The most world-changing aspect of the Reformation was the simple doctrine that we are saved by grace through faith alone.  Prior to the Reformation, grace and faith were not enough, — you had to jump through other hoops to be saved, and you could only be saved through the Mother Church.

In our gospel text from Luke, Jesus tells a parable to some people who trusted themselves that they were righteous through their observances and deeds.  Not only that, but they boasted about their righteousness and looked down upon those they considered less righteous than they.  The parable is about a Pharisee and a tax collector going to the temple to pray.

The Pharisee prayed to God, thanking Him that he, the Pharisee, was not like other men, who were sinful and not righteous as he was.  He tells God how often he fasts and how much money He tithes to the temple.  In contrast, the tax collector, head down in shame and humility, feeling unworthy to be in God’s presence, prays simply, “God be merciful to me, a sinner.”  Jesus made it very clear that the Pharisee’s prayer was the wrong way to worship God.

Our good behavior and our good deeds do not earn us salvation, as we are saved by grace through faith alone.  We can’t behave good enough or do enough to save ourselves.  In Ephesians 2:8-9, the Apostle Paul explains this very clearly:  “For by grace you have been saved through faith; and this is not your own doing, it is the gift of God – not because of works, lest any man should boast.”  That statement by Paul is Lutheranism in a nutshell.

Of course, those who were not convinced by what St. Paul said in the Bible or what Martin Luther taught and preached belittled the doctrine of Sola Gratia, Sola Fide, by saying, ‘OK, so Lutherans think they can just sin as big and as much as they want, because God’s grace and their faith will save them!’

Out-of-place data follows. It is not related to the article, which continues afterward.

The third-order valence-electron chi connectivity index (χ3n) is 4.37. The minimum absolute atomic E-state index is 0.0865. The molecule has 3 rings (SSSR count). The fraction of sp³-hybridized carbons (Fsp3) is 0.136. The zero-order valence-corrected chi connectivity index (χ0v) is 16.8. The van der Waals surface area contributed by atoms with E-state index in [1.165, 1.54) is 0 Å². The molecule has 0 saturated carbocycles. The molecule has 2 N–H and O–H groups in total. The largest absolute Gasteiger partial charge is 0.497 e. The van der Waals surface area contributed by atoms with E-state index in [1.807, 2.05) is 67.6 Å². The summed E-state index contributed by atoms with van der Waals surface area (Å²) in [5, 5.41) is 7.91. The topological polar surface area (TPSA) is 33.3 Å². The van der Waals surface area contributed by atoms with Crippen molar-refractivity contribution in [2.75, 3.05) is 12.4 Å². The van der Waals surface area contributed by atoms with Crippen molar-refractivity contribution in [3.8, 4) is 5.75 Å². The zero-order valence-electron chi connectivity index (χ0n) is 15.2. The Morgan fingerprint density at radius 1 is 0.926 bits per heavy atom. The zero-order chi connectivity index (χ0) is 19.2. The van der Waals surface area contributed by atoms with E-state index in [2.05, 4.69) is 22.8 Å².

Today’s Epistle from Paul’s letter to the Romans counters that absurd suggestion.  In the text, Paul asks, “What then?  Are we to sin because we are not under law but under grace?”  And he immediately answers his question by saying, “By no means!  Do you not know that if you present yourselves to anyone as obedient slaves, you are slaves of the one whom you obey, either of sin, which leads to death, or of obedience, which leads to righteousness?  But thanks be to God, that you, . . . having been set free from sin, have become slaves of righteousness.”

Since God has provided so many ways for our sins to be forgiven, should we persist in sinning so that there may be all the more grace?  That’s an absurd idea!  As we died with Christ, this old life was dead and buried.  We came out of the baptismal waters to begin a new life. As we were freed, we now live in the light of that new freedom.  We have a new master to serve, a master who has called us to be holy as the Lord our God, the triune God, is holy.

With this new master, we have a new life, in which God fills the totality of our life, making it a consecrated life.  Through faith, He moves our hands to do His will, our feet to walk His ways.  In this new life, our voice also and always will be singing for God the message that affirms our redemption in His Son.  Even our intellect is driven to love Him with all our heart and mind.

Since faith without works is dead, as the Apostle James says, a life without good works clearly indicates a life without faith.  No works, no faith.  We don’t do good works to earn salvation.  No, we do good works because we are saved and cannot not do good works.

By faith, all children of God know that they are not the cause of the source of good deeds, but it is Christ who is living in them who has carried out God’s holy will.  So God’s children will also realize that the wages paid by the former master, Satan, and by the new master, Jesus, do not bear any point of comparison.  One is a deserved sentence of death, but the other is the unmerited free gift of everlasting life.  The wages of sin is death; salvation is by grace through faith.

Today, we celebrate the Presentation of the Augsburg Confession by accepting these truths.  Amen.

The peace of God which passes all understanding, keep your hearts and minds through Christ Jesus.